Why in News?

  • Recently, The ongoing stalemate in Parliament has led to speculation that the government may guillotine the demands for grants and pass the Finance Bill without any discussion.


  • The term guillotine originally referred to an apparatus designed for executions by beheading.
  • It was introduced in France during the French Revolution to make capital punishment more reliable and less painful.
  • In legislative parlance, guillotine means to bunch together and fast-track the passage of financial business. It is a fairly common procedural exercise in Lok Sabha during the Budget Session.
  • Once the guillotine is applied, any remaining demands for grants are put to vote without further discussion.
  • This ensures that the budget is passed within the allocated time, and the government can continue its work without any delay.
  • This has led to confusion and questions about what exactly guillotine means in legislative parlance.
  • After the Budget is presented, Parliament goes into recess for about three weeks, during which time the House Standing Committees examine demands for grants for various Ministries and prepare reports.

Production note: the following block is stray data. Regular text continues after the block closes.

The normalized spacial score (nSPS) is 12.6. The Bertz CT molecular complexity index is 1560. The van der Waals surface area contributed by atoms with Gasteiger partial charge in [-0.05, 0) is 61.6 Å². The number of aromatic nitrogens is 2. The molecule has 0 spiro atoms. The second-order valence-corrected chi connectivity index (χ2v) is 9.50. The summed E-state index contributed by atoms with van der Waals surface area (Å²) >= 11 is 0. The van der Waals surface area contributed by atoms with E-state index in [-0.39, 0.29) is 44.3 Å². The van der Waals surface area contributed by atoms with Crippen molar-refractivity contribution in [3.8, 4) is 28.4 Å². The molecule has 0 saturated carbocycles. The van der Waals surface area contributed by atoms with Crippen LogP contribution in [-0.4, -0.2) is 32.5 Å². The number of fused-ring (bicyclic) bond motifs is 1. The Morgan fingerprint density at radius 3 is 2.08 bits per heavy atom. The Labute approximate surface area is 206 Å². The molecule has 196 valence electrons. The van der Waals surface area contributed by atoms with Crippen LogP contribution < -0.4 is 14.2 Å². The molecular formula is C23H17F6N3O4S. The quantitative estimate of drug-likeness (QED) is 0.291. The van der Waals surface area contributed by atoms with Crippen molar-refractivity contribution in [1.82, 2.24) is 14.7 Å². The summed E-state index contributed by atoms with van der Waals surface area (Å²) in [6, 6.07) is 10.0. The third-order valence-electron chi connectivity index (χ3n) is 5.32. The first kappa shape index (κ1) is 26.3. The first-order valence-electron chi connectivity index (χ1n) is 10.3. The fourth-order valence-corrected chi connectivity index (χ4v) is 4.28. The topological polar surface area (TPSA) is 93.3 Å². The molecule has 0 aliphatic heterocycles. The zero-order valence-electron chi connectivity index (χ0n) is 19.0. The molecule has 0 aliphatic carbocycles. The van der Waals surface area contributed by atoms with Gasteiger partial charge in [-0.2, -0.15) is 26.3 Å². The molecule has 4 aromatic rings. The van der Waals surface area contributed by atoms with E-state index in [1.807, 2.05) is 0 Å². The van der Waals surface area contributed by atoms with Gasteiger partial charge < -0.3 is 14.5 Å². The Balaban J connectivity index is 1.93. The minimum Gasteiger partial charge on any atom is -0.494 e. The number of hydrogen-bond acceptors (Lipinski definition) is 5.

• After Parliament reassembles, the Business Advisory Committee (BAC) draws up a schedule for discussions on the Demands for Grants.
  • Sometimes, given the limitation of time, the House cannot take up the expenditure demands of all Ministries; therefore, the BAC identifies some important Ministries for discussions; usually the Ministries of Home, Defence, External Affairs, Agriculture, Rural Development and Human Resource Development.
  • Once the House is done with these debates, the Speaker applies the “guillotine”, and all outstanding demands for grants (discussed or not) and undiscussed clauses of a bill/resolution are put to vote at once in order to save time.
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